Canadian National workers are poised to walk off the job during a critical shipping period for Western farmers, adding a new threat to wheat and oilseed sales already battered by trade tensions and difficult harvest conditions.
About 3,200 CN conductors, train and yard personnel could stop work at 12:01 a.m. ET Tuesday if the company and union are unable to bridge an impasse on items ranging from pharmaceutical benefits to time-off provisions. The Teamsters union gave Canadian National Railway notice Friday of its intent to strike after contract negotiations stalled.
“CN continues to bargain in good faith,” company spokesperson Alexandre Boule said in a statement Monday. “We believe, with the assistance of federal mediators, we can avoid a labor dispute which is very disruptive to the Canadian economy.”
Wheat and canola, Canada’s two largest commodity exports, are typically harvested in September and October and transported via rail to shipping ports in Vancouver and Prince Rupert. There, they are transferred onto large vessels and shipped to key export markets including China, Japan and Indonesia.
With little storage available at the ports, farmers rely on CN and Canadian Pacific Railway Ltd., Canada’s second-largest railroad, to continuously move grains on most days of the year. Indeed, during the current “peak shipping season,” CN alone deploys about 5,600 rail cars a week for this purpose, said Tom Steve, general manager of the Alberta Wheat Commission.
“That’s over half a million tonnes of grain that won’t move if those cars aren’t able to be delivered into the system,” Steve said.
This year’s wheat harvest has been delayed due to heavy snowfall across all three Prairie provinces, he added, leaving a significant amount of the crop under a blanket of snow. Farmers have also been struggling to dry canola and wheat due to unusually wet conditions.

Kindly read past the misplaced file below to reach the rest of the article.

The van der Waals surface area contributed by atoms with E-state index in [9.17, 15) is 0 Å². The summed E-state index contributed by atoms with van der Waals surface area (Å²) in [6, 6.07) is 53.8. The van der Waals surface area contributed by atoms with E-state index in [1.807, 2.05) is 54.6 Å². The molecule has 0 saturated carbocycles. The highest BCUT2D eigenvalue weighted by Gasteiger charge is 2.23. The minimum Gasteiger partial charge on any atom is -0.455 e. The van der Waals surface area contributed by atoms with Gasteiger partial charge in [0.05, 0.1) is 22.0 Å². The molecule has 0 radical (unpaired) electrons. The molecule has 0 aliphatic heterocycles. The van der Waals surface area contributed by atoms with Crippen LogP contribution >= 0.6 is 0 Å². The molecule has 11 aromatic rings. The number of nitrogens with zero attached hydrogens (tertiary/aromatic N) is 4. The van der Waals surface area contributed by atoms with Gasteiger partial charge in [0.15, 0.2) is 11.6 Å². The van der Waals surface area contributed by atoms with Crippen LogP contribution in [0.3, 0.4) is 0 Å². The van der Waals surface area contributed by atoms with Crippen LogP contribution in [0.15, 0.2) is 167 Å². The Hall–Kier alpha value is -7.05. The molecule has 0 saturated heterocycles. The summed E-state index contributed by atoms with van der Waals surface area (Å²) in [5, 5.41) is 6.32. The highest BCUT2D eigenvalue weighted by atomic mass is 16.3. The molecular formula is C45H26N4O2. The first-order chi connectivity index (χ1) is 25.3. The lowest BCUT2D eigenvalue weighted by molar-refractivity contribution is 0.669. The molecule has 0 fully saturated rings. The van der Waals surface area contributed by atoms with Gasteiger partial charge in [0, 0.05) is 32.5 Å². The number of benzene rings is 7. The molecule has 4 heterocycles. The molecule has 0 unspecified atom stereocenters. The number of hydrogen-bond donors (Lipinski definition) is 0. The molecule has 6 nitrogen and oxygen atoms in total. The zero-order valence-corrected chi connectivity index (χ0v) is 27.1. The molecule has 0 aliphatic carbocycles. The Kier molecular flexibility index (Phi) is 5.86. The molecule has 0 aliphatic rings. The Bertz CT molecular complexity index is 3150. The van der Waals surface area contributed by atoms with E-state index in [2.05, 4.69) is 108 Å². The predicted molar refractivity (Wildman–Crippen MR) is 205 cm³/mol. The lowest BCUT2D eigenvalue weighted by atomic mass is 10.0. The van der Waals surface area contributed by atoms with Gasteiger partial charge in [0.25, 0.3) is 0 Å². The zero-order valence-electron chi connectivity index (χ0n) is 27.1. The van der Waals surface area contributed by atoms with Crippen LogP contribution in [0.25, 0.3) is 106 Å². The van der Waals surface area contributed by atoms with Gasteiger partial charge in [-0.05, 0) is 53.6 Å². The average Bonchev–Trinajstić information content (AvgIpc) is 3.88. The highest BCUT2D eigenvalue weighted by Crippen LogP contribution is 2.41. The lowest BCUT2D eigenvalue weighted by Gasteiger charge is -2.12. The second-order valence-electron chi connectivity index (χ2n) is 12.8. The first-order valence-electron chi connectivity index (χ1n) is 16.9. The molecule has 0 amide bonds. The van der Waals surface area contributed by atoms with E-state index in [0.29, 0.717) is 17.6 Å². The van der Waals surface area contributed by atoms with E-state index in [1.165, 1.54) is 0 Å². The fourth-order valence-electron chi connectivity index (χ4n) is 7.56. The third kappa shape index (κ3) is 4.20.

“(Farmers) may not have harvested the crop yet and what they do have, well, if they can’t deliver it, they’re not paid,” Steve said. “So even a one-week interruption of rail service would be extremely concerning to us.”
Federal Labor Minister Patty Hajdu and federal Transportation Minister Marc Garneau were to meet with representatives from CN and the union in Montreal, Hajdu’s press secretary Veronique Simard said Monday, Reuters reported.
CN said it believes a strike can be averted “with the assistance of federal mediators,” after Teamsters declined to submit to binding interest arbitration. “We expect talks to continue up to (Tuesday),” CN said.
… even a one-week interruption of rail service would be extremely concerning to us.
Tom Steve, general manager, Alberta Wheat Commission
Canada will export 21 million tonnes of wheat this year and about nine million tonnes of canola seed.
Catching up on shipments of those commodities after rail service is disrupted is extremely difficult given the limited capacity in the system, said Neil Townsend, a senior analyst at FarmLink Marketing Solutions.
“There’s only so many trains that can go through the mountains in British Columbia,” he said. “You can’t just double them. So that’s our constraint. If we miss a week we never get it back.”
Lyndon Isaak, president of the Teamsters Canada Rail Conference, said the stumbling blocks in talks with CN include company proposals that would increase workloads for conductors, cut jobs, place a lifetime cap on pharmaceutical coverage and reduce time-off provisions.
The union declined a company offer of binding arbitration as it “rarely if ever goes our way,” Isaak said.
“It’ll be up to CN whether they want to shut down or not and it’s up to the government if they will order us back to work,” he said.
Farmers of canola and Durham wheat are already grappling with challenges due to ongoing trade disputes. China, which typically imports 40 per cent of Canada’s canola and canola products, halted all purchases of the crop in March in what many view as retaliation for the arrest of Huawei chief financial officer Meng Wanzhou in Vancouver.
Italy’s imports of Canadian Durum wheat plunged following the imposition of strict country-of-origin labelling rules.
A rail disruption would only add to those woes, analysts say.
“For the Canadian agricultural supply chain, where we export so much of our wheat and canola, this is a very big deal,” said Derek Brewin, head of the University of Manitoba’s department of agribusiness and agricultural economics. “Everything we grow ultimately gets moved by rail.”